Amazon exec quits after company fires employee activists

Former Amazon vice-president Tim Bray has quit his role at AWS, sacrificing his salary and shares, in response to the way that Amazon has dealt with employee activists in recent months.

Tim Bray, a vice-president and engineer at Amazon Web Services (AWS) published a blogpost on Friday 1 May announcing that he has decided to quit his job after more than five years working at Amazon.

Bray said that by stepping down from the role and losing his big tech salary and shares, this decision will likely cost him “a million (pre-tax) dollars, not to mention the best job I’ve ever had”.

The former AWS vice-president cited a number of recent firings as his reason for quitting, referring to action that the company took against workers who publicly criticised the company’s environmental policies, as well as those who spoke out about working conditions during the coronavirus pandemic.

Internal meeting notes

Bray wrote that during the Covid-19 era, many Amazon warehouse workers began to raise alarms about being “uninformed, unprotected and frightened” as they carried out their work. While official statements claimed every possible safety precaution was being taken, Bray notes that an employee organising for better safety conditions was fired.

Bray said that “brutally insensitive remarks appeared in leaked executive meeting notes”, which were later published by Vice News.  The remarks referred to warehouse employee Christian Smalls, who was involved in an Amazon worker’s union.

According to the leaked documents, Amazon general counsel David Zapolsky said that Smalls is “not smart, or articulate”. Zapolsky added: “To the extent the press wants to focus on us versus him, we will be in a much stronger PR position than simply explaining for the umpteenth time how we’re trying to protect workers.”

The engineer said that he “snapped” after learning about the remarks and that two Amazon Employees for Climate Justice (AECJ) leaders were fired for promoting an internal petition and organising a video call featuring warehouse workers from across the world.

Resigning from Amazon

These actions grated on Bray, who said that he followed internal protocol to escalate that matter “through the proper channels and by the book”, as he believes that “VPs shouldn’t go publicly rogue.”

He said: “Management could have objected to the event, or demanded that outsiders be excluded or that leadership be represented, or any number of other things; there was plenty of time. Instead, they just fired the activists.”

“The victims weren’t abstract entities but real people; here are some of their names: Courtney Bowden, Gerald Bryson, Maren Costa, Emily Cunningham, Bashir Mohammed and Chris Smalls,” Bray wrote. “I’m sure it’s a coincidence that every one of them is a person of colour, a woman, or both. Right?”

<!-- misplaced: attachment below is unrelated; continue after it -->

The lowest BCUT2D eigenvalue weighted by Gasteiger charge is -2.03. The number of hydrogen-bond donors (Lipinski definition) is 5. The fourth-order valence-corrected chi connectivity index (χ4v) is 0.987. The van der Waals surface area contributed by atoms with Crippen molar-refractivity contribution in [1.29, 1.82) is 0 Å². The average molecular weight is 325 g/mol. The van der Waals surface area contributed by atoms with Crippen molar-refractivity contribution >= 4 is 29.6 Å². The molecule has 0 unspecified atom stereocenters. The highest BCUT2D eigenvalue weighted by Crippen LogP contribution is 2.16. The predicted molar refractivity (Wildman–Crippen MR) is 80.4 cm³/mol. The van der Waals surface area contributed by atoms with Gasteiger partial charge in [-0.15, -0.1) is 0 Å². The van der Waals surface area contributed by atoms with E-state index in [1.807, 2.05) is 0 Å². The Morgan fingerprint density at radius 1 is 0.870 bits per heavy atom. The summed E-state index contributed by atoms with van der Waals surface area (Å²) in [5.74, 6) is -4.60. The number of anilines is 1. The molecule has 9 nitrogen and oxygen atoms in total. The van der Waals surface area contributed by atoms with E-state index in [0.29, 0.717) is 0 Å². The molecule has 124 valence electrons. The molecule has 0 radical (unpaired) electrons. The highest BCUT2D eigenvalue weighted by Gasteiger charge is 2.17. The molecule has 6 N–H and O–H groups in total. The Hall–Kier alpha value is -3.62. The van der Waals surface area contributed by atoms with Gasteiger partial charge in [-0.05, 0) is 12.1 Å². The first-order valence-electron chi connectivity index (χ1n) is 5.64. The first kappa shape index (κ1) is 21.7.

Bray said that after making his internal complaints about the company’s actions towards individuals who were fired or mocked, he decided to step down from his position.

“Remaining an Amazon VP would have meant, in effect, signing off on actions I despised. So I resigned,” he wrote.

What Bray hopes to achieve

The AWS engineer pointed out that it is not just employees who are concerned about conditions in Amazon warehouses right now, but also Attorneys-general from 14 US states. Bray shared a nine-hour video chat session held by AECJ activists in a number of different countries, including Poland, Germany, France and the US.

While Bray has heard detailed descriptions from people he trusts at Amazon, highlighting the “intense work and huge investments” going towards improving worker safety at warehouses, he said: “But I believe the worker testimony too.”

“At the end of the day, the big problem isn’t the specifics of Covid-19 response. It’s that Amazon treats the humans in the warehouses as fungible units of pick-and-pack potential,” Bray said. “Only that’s not just Amazon, it’s how 21st-century capitalism is done.”

The engineer said that if people are unhappy with what Amazon is doing, then legal guardrails need to be put in place to stop those things.

“We don’t need to invent anything new; a combination of antitrust and living-wage and worker-empowerment legislation, rigorously enforced, offers a clear path forward. Don’t say it can’t be done, because France is doing it,” Bray added.

While the engineer said that AWS treats workers quite differently to Amazon’s warehouses, helping them to find a work-life balance, this arm of the business “struggles to move the diversity needle”,  but beyond that he admires AWS leadership.

“The average pay is very high, and anyone who’s unhappy can walk across the street and get another job paying the same or better,” Bray said.

However, the former AWS vice-president said: “Firing whistleblowers isn’t just a side-effect of macroeconomic forces, nor is it intrinsic to the functions of free markets. It’s evidence of a vein of toxicity running through the company culture. I choose neither to serve nor drink that poison.”

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